Good enough parenting tolerates a breadth of difference in parenting styles as long as the child feels physically and emotionally safe, contained and held.

The good enough parent rejects the ideals of the perfect parent, the best parent, and certainly the comparative parent. Constantly measuring yourself to an external standard is a sure way to feel unsatisfied, burnt out as a parent and not enough. It also makes it hard to feel warm and compassionate when worrying if what you are doing is appropriate or enough.

The good enough parent accepts they have limitations, that they alone are unlikely to be constantly capable of meeting every need of their child. That no human or group of humans are superhuman enough to prevent all pain and sadness and anger in their growing child. That it takes a village to raise a child, to grow a family. It’s a collaborative team effort.

Good enough parenting accepts that frustration is a part of their child’s growth and development. Incrementally they make space for this by not meeting every immediate need for the child, helping them to learn and explore their world. Making space for their little one to stumble, but being there to respond, again with the warmth and safety their child needs.

Good enough parenting does not mean you make the best choices every time for you children, it’s simply a willingness and consistency to be there for them. 

Parenting as a practice of self-compassion

When you create a safe environment for your child, they feel safe to explore their surroundings via rolling, crawling, shuffling and eventually walking. As parents we observe these moments with awe, excitement and celebration, despite the stumbling, the tears, the owies, and the sheer frustration we can see the effort and forward momentum is worth it.

As a good enough parent we need this same kind of reflection, and generosity towards our own parenting. We would never berate a child for not learning to walk fast enough or falling after taking a single step, yet many of us berate ourselves because we couldn’t get the baby straight back to sleep, keep the house clean, cook the dinner, soothe the baby, and feel super happy and satisfied while doing it.

Mothering can be exhausting. It’s a fact.

It is hard work. When children are small it can be physically exhausting and emotionally exhausting. As they develop their own personalities and are working out their identities, values and gifts it is emotionally intense for a parent as older children teens also need a lot of emotional support as they grow into independent adulthood.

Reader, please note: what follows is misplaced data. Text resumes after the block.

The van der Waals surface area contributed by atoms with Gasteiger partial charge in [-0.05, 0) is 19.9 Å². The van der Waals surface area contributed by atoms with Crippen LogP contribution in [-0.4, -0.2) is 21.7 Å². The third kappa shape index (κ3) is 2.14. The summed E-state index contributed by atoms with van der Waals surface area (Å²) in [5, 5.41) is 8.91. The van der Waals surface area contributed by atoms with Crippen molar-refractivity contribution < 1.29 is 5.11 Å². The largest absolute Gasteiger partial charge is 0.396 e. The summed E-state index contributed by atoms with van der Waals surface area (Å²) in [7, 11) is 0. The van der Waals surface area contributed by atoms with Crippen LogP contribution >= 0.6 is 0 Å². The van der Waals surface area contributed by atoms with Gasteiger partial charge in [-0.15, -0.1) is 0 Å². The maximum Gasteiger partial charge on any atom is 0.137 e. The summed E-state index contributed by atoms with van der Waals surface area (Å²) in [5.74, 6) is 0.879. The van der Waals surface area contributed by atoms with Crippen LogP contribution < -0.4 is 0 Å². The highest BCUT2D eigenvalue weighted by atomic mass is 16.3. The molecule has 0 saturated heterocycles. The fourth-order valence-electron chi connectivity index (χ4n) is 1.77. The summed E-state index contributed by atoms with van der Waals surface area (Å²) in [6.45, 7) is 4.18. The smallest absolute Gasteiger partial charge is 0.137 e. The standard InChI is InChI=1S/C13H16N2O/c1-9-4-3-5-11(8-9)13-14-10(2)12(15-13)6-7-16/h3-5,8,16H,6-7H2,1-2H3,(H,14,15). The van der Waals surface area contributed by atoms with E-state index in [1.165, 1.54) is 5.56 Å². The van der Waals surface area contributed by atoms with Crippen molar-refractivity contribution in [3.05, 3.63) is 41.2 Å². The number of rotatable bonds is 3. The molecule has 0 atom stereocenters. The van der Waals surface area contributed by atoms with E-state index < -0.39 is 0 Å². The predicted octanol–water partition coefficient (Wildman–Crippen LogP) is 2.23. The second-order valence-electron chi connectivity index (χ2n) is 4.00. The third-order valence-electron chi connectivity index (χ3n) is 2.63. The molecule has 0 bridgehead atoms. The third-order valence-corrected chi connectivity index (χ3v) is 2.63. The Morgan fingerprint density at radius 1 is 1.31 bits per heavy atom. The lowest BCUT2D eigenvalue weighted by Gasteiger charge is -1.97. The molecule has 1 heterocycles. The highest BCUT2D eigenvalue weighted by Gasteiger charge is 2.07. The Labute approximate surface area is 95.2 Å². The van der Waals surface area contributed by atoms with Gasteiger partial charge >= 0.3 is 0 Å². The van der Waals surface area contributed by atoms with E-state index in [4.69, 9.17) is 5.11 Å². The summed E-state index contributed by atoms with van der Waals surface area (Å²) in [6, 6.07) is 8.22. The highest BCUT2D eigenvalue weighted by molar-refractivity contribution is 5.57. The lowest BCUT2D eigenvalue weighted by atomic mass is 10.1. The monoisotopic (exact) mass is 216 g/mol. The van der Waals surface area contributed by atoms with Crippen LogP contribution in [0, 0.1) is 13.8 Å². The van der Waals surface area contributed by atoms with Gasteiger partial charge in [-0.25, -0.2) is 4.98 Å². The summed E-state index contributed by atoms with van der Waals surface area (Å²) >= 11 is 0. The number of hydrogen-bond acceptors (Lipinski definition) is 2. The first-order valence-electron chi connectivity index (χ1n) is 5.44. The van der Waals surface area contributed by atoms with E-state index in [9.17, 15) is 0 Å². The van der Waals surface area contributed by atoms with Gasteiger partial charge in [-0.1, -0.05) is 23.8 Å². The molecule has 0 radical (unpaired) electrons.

Embracing the gift of the good enough mother (or the good enough parent)

  1. Let go of other people’s expectations for your mothering/parenting. You will learn and grow as a parent alongside each child you parent. 

  2. Seek support from non-judgmental others. Parenting is long and hard. You need some great cheerleaders.

  3. Fill your own cup. It is not selfish to have time out with friends, a trip away, a walk or some type of time out each day without your child. Maintain a hobby or an interest that helps you feel like you and allows you to let go of your parenting role for a moment. 

  4. Accept your role for safety, warmth and compassion while at the same time acknowledging there is much you cannot control as a parent and you will make yourself miserable trying.

  5. Have self compassion. That same love that you shower on your child, shower yourself with it. When you’re having a bad day, be especially generous, kind and patient with yourself. 

  6. Know that your child will be fine if you do not do every single thing for them, and they will experience the process of individuation in increasing increments (the process of developing their unique self-identity).

  7. Accept that what you can do is enough. You are enough of a mother, (or of a parent)  just the way you are.

  8. Reach out. See your family doctor, your therapist, social worker or support group if things are overwhelming you.

Love your children, love yourself and open your heart to good enough parenting. xx

Dr Deborah Brunt Kale Berri Health

By Dr Deborah Brunt. Last updated 6/12/22

Resources


Maternal Mental Health USA

Maternal Mental Health Australia/NZ